The One About Whooping Cough

There has been much talk recently about outbreaks of pertussis, frequently referred to as whooping cough, throughout the United States and here in our area.  What is this disease, why should you care, and what can you do about it?

Bordatella pertussis is a bacterial illness that classically causes a prolonged respiratory illness and episodes of coughing followed by the characteristic “whoop.”  It can occur in people of all ages, but is most severe and dangerous in infants.  Pertussis is frequently referred to as the “100 day cough.”  The incubation period after exposure is about 7-10 days.  The first stage of illness usually looks like a cold with mild cough and runny nose.  The second phase occurs about 2-3 weeks later when instead of the cough improving, it begins to worsen.  During this stage, children will have episodes of coughing frequently followed by a large inhalation causing the “whoop” sound.  This classic whoop usually does not occur in infants or adults, and isn’t always present in children.  The final phase of illness occurs months later as the cough begins to resolve, but occasional coughing fits can still occur.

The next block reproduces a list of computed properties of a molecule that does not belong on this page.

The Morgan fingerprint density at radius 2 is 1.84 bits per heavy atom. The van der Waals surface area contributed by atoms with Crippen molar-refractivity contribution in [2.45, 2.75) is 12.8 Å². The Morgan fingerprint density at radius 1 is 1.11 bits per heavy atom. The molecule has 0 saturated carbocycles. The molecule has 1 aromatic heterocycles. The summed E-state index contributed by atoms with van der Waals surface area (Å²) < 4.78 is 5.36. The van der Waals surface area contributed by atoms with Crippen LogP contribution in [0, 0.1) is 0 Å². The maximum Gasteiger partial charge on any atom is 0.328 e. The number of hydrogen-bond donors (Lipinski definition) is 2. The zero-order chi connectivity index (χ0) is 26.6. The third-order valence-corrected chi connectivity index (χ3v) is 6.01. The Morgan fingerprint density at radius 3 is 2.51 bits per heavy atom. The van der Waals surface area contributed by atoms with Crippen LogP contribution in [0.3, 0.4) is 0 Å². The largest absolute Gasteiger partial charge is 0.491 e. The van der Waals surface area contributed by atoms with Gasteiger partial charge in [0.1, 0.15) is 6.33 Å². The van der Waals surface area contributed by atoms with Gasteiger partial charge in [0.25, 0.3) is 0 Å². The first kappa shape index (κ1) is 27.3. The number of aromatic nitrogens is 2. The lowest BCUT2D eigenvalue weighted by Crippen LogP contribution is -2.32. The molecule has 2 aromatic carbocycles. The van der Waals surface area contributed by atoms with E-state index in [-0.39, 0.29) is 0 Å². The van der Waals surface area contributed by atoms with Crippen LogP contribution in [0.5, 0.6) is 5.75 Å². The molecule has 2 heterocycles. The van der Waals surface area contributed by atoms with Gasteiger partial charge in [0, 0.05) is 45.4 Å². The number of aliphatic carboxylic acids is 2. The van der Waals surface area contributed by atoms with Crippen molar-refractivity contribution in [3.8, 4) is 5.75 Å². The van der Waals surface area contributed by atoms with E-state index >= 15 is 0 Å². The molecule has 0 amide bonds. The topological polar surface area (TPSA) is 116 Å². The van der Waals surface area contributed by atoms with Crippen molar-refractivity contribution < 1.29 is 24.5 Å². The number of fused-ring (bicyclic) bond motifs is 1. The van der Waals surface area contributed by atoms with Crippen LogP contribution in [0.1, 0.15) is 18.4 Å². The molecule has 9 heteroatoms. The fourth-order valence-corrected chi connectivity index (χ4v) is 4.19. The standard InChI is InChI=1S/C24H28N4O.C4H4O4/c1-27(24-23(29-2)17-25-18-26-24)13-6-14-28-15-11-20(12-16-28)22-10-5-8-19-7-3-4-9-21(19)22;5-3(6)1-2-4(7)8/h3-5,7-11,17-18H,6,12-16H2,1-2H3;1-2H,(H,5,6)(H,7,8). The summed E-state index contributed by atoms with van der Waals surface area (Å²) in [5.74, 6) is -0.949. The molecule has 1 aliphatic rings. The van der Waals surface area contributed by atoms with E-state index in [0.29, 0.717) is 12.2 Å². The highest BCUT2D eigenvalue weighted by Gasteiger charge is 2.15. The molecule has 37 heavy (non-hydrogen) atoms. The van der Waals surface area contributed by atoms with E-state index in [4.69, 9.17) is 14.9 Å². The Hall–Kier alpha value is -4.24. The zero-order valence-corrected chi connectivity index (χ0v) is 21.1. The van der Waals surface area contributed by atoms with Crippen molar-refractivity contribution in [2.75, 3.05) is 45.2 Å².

Pertussis is a disease for which people have been widely vaccinated, and yet its incidence is increasing.  Much of this is due to waning immunity in older children and adults who then pass the disease on to infants that have not yet been vaccinated.  The most common complications from pertussis include pneumonia, apnea (not breathing), poor feeding, and vomiting after coughing.  The most severe complications, including apnea and death, occur almost exclusively in infants.

Vaccination is the key to preventing this disease in your family and community.  All infants should receive the DTaP (diptheria, tetanus, and acellular pertussis) vaccine at 2 months, 4 months, 6 months, and 15 months.  Children get a booster again at 4 and 11 years of age.  To protect children who are too young to have completed the vaccination series, parents, older siblings, grandparents, and other contacts should make sure that they talk to their doctors and get a TdaP vaccine (the adult version of the tetanus, diptheria, and acellular pertussis vaccine).

If you are concerned that your child may have pertussis, contact your doctor because they should be tested with a nasal swab and treated with antibiotics to help prevent the spread of illness.

Pertussis is a not a disease that has been eradicated from our world or only exists somewhere far away.  It causes illness, hospitalization, and death right here in our community.  Make sure that you and your family are up to date with vaccinations to stay healthy and help prevent the spread of pertussis.

Also published in Hill Country News – Medical Messenger


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